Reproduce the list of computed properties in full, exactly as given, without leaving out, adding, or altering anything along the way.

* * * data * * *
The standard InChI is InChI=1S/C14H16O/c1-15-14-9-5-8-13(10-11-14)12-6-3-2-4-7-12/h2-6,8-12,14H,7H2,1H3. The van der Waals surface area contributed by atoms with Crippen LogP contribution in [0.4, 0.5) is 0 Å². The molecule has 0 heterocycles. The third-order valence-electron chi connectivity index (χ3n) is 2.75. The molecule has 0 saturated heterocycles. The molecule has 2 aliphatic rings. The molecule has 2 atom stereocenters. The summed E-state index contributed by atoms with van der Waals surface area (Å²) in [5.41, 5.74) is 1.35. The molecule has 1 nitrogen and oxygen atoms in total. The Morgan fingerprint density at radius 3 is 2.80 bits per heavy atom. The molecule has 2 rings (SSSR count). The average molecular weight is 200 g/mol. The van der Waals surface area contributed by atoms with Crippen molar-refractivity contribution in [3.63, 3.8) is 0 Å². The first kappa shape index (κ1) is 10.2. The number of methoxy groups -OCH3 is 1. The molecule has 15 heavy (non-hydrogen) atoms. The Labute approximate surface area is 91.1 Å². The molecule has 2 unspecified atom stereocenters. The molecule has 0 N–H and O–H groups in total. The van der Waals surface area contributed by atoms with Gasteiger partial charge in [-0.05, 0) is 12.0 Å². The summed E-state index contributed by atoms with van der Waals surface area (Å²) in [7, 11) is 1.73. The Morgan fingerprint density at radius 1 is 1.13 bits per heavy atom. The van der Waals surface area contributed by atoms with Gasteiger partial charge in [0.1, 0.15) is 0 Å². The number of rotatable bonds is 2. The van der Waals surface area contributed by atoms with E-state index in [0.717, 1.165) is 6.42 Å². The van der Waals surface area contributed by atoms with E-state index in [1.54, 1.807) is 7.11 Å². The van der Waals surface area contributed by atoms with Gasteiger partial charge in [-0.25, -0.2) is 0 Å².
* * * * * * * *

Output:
The standard InChI is InChI=1S/C14H16O/c1-15-14-9-5-8-13(10-11-14)12-6-3-2-4-7-12/h2-6,8-12,14H,7H2,1H3. The van der Waals surface area contributed by atoms with Crippen LogP contribution in [0.4, 0.5) is 0 Å². The molecule has 0 heterocycles. The third-order valence-electron chi connectivity index (χ3n) is 2.75. The molecule has 0 saturated heterocycles. The molecule has 2 aliphatic rings. The molecule has 2 atom stereocenters. The summed E-state index contributed by atoms with van der Waals surface area (Å²) in [5.41, 5.74) is 1.35. The molecule has 1 nitrogen and oxygen atoms in total. The Morgan fingerprint density at radius 3 is 2.80 bits per heavy atom. The molecule has 2 rings (SSSR count). The average molecular weight is 200 g/mol. The van der Waals surface area contributed by atoms with Crippen molar-refractivity contribution in [3.63, 3.8) is 0 Å². The first kappa shape index (κ1) is 10.2. The number of methoxy groups -OCH3 is 1. The molecule has 15 heavy (non-hydrogen) atoms. The Labute approximate surface area is 91.1 Å². The molecule has 2 unspecified atom stereocenters. The molecule has 0 N–H and O–H groups in total. The van der Waals surface area contributed by atoms with Gasteiger partial charge in [-0.05, 0) is 12.0 Å². The summed E-state index contributed by atoms with van der Waals surface area (Å²) in [7, 11) is 1.73. The Morgan fingerprint density at radius 1 is 1.13 bits per heavy atom. The van der Waals surface area contributed by atoms with Gasteiger partial charge in [0.1, 0.15) is 0 Å². The number of rotatable bonds is 2. The van der Waals surface area contributed by atoms with E-state index in [0.717, 1.165) is 6.42 Å². The van der Waals surface area contributed by atoms with E-state index in [1.54, 1.807) is 7.11 Å². The van der Waals surface area contributed by atoms with Gasteiger partial charge in [-0.25, -0.2) is 0 Å².